The year, make and model of the vehicle you drive could potentially affect your premium. Insurance companies look at the likelihood of your car being in an accident, how often such cars are stolen, vandalized, extent of damage and what the repair or replacement cost is likely to be.

The higher it costs an insurance company to repair or replace your vehicle, the higher the premium you will pay.

Also, if you have a brand-new vehicle, you are likely to pay more than someone insuring an older vehicle. Some insurance companies might offer discount for cars that have safety features. For example, if your car has an autonomous braking system, some insurance companies offer a discount for this type of feature. Always mention to the company you are getting a quote from if your car has any safety features, as you may qualify for a discount.

Read: How Auto Insurance Companies Value Your Car

4. Car Usage

What you use your car for affects your premium. For example, if you are driving to and from work everyday, there is a higher chance of an accident compared to if you are using your car to just go grocery shopping or visit friends occasionally.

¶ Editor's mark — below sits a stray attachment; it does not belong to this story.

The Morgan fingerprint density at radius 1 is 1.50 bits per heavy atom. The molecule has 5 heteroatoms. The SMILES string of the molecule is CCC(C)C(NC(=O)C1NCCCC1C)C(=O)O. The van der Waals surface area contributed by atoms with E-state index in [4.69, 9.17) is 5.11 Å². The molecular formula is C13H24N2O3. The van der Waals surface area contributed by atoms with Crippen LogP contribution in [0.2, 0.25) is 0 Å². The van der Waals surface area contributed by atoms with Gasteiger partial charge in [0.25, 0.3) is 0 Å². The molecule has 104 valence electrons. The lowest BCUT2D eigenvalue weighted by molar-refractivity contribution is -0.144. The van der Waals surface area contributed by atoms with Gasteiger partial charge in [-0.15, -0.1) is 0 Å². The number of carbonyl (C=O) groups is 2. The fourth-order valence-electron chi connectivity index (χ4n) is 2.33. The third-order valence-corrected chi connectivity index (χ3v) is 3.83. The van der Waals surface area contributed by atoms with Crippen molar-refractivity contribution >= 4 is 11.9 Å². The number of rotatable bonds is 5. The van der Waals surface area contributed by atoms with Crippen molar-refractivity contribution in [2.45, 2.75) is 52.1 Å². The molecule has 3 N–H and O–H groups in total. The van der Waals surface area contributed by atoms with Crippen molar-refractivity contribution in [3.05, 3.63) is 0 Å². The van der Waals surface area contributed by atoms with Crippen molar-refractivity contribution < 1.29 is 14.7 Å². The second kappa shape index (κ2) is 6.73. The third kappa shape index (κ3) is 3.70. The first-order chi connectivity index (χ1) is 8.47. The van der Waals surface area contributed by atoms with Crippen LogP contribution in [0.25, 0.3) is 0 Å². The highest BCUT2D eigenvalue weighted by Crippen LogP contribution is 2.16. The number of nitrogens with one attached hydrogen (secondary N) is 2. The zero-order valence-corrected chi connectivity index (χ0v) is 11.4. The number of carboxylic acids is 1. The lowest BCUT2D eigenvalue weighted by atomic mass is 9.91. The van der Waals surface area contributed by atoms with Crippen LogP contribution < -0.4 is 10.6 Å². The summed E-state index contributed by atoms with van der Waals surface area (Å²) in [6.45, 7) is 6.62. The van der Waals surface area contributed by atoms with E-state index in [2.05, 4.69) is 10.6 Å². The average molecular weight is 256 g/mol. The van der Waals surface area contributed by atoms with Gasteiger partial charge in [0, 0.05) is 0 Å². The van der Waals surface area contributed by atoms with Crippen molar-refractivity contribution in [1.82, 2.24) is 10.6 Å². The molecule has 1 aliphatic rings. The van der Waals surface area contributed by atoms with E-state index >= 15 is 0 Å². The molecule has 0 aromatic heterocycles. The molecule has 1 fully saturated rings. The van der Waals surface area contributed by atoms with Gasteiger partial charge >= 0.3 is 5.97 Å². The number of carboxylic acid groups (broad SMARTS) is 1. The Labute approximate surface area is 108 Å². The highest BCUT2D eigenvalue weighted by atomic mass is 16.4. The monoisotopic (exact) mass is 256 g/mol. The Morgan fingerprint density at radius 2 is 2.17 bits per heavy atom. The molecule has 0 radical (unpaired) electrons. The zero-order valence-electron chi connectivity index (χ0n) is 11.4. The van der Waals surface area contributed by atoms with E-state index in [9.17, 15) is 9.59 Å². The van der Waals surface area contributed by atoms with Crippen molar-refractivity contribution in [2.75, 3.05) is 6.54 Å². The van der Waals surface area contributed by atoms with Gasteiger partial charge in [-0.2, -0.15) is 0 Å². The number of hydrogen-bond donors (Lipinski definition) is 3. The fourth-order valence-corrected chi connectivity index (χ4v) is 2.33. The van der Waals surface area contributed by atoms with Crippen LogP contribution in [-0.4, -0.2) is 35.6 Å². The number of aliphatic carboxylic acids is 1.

Since you are commuting to and from work every day, you pose a higher risk, so you will pay a higher premium than someone using their car for pleasure use only. Some people use their car for some occasional business, like ride-sharing businesses, if you use your car for Uber or Lyft, some insurance companies that accept this type of risk will charge you an additional premium.

Read: Making Money Through a Ridesharing Service? Here's What You Need to Know About Your Insurance

5. Age and Gender

Teenage drivers are more likely to be in a car accident than mature drivers. For some insurance companies, drivers below the age of 25 pay a higher premium and start to see a decrease in premium after they have clocked 25.

The more mature you become, the less risk you pose of being in a car accident due to having a longer history of safe driving skills, thus the lower your auto insurance premium.

However, mature drivers will begin to see an increase in premium as they get older, say around 70 to 80 years of age. This is because the older you get, aging and other health related issues begin to impact driving, therefore posing higher risks.

Generally, male drivers pay a higher premium than their female counterparts. As biased as this may sound, statistics have shown that male drivers, especially younger ones pose a higher risk on the road and are more likely to get into accidents than female drivers. Female drivers are considered to be more careful. This does not mean that if you are male and have a good driving record, you will still pay more than your female counterpart, who does not have a clean driving record.